DIY: Gemstone CupcakesPosted on January 13, 2015
I had the idea for this set of gemstone cupcakes a while back, and as most just for fun projects go around these parts it took me quite some time to actually make them. But, they’re finally here…and I couldn’t be happier with how they came out! For the cupcakes I topped each one with a unique edible gemstone including: an agate slice, a geode, tourmaline, azurite, and pyrite. If you’re interested in making one or all of the gemstone cupcakes, follow along to get the DIY.
Part #1 – The Sugar Base: To make the crystallized base of each cupcake (and the pyrite, tourmaline and azurite crystals), you’ll need to make a hard candy from sugar. It’s VERY important to use a potholder and to keep a distance from the pot once your sugar mixture gets hot, as it can bubble and may splatter outside of the pan. Before you start, I’d recommend watching some how-to videos on YouTube or google search “sugar burn”, just so you know how serious and frequent sugar burns are. Use extreme caution, people!
Update – Some Advice: If baking and working with sugar are both uncommon grounds for you, I’d recommend just using pre-made hard candy for the bases and gemstone pieces. You can buy large lollipops, rock candy, or colored hard candy at most grocery stores and all you’ll need to do is break it apart with a hammer (put the candy in a plastic bag and then wrap a dish cloth around the plastic bag before hammering).
What You’ll Need:
- Granulated Sugar
- Light Corn Syrup
- Saucepan + Pot Holder
- Food coloring or gel color
- Silpat or Parchment paper + Pan
- Frosted cupcakes
For each mixture I made I eyeballed the corn syrup and sugar amounts and got the same results each time, so you definitely don’t need an exact ratio for the two ingredients. I’d recommend using about 2 cup of sugar with 3-4 Tbsp of corn syrup for your first batch.
First, mix together the sugar and corn syrup in a saucepan. Turn on heat to med-hi, stirring frequently until the sugar starts to dissolve. Once the sugar is dissolved and the mixture begins to boil, stop stirring and allow the mixture to cook for a few minutes. Once your mixture reaches a light amber color, remove from heat and add a couple drops of your preferred coloring. Mix well until the color has completely dyed the mixture. [Note: If using a water-based dye, it will cause the heated mixture to sizzle and splatter, so keep a distance and make sure to use a potholder.]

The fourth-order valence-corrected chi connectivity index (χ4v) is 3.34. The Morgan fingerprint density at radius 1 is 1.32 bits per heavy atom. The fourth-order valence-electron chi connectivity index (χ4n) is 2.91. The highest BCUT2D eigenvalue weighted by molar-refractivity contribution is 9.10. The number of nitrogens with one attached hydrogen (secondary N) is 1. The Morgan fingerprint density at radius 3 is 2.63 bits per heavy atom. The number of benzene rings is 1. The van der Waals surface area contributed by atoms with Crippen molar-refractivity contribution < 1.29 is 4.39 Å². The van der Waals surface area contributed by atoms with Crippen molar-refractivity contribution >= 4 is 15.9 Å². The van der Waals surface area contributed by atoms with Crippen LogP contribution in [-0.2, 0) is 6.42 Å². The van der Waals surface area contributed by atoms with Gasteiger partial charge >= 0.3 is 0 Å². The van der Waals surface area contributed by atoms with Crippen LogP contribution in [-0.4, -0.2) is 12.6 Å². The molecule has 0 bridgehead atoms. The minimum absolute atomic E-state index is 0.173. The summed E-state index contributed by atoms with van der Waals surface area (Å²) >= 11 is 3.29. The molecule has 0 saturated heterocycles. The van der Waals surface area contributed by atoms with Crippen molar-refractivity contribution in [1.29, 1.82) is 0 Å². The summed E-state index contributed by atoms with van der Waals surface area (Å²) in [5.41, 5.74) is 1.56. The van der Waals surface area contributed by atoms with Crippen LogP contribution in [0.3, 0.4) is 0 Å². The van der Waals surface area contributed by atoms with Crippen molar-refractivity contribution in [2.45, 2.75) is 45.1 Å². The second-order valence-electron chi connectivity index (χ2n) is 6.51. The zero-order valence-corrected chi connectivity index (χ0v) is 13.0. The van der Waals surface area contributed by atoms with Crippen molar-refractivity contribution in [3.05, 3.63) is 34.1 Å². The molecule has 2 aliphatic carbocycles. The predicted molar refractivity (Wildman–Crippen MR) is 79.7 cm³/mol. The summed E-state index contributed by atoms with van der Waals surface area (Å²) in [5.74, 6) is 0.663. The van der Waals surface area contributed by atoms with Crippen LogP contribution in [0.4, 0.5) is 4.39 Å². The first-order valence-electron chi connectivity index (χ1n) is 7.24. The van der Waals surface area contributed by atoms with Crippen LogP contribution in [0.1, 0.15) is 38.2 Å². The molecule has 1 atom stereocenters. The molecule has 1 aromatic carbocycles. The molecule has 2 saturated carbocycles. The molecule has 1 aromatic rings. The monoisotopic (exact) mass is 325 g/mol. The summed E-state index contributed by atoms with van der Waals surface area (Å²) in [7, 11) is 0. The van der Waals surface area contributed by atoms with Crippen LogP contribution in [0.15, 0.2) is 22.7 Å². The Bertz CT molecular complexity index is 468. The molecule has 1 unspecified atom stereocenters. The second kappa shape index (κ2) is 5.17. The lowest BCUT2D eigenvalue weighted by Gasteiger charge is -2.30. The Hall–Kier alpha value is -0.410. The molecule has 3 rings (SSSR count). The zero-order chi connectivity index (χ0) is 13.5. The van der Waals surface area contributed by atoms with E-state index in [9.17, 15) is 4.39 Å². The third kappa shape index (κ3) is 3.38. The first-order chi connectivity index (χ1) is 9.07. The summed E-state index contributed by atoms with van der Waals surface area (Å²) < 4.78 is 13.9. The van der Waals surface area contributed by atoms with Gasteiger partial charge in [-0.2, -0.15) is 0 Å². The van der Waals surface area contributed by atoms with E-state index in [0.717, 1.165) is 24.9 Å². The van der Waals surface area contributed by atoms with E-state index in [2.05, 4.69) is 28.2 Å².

Next, lay a Silpat or parchment paper onto a baking pan. Working quickly, pour your dyed sugar mixture onto the lined pan and place in refrigerator. [Note: You can also pour the sugar mixture into silicone molds or greased muffin tins to get larger solidified sugar pieces.]
After 15-30 minutes in the refrigerator your candy should be completely hard. You can take a knife, hammer, or you can use your hands to break down the sugar. For the pyrite, tourmaline, and azurite cupcakes, set aside a few larger pieces for the crystals. To break down the sugar to a fine sugar for each of the cupcake base, you can use a food processor. Or just place the sugar pieces into a plastic bag, cover with a towel, and hit with a hammer.
For each cupcake, first frost the top with buttercream. Place the colored fine sugar onto a plate and roll the top of the cupcake in the sugar.
Part #2 – The Gemstone Toppers (materials required are noted in bold)
Green Tourmaline Crystal: Add green dye to your sugar mixture. Once hard, break down sugar, setting aside a few of the larger pieces for the tourmaline crystals that will sit atop the cupcake. Roll cupcake in fine sugar, then position larger pieces into the center. Once you’re finished decorating, set cupcake(s) in the refrigerator to set.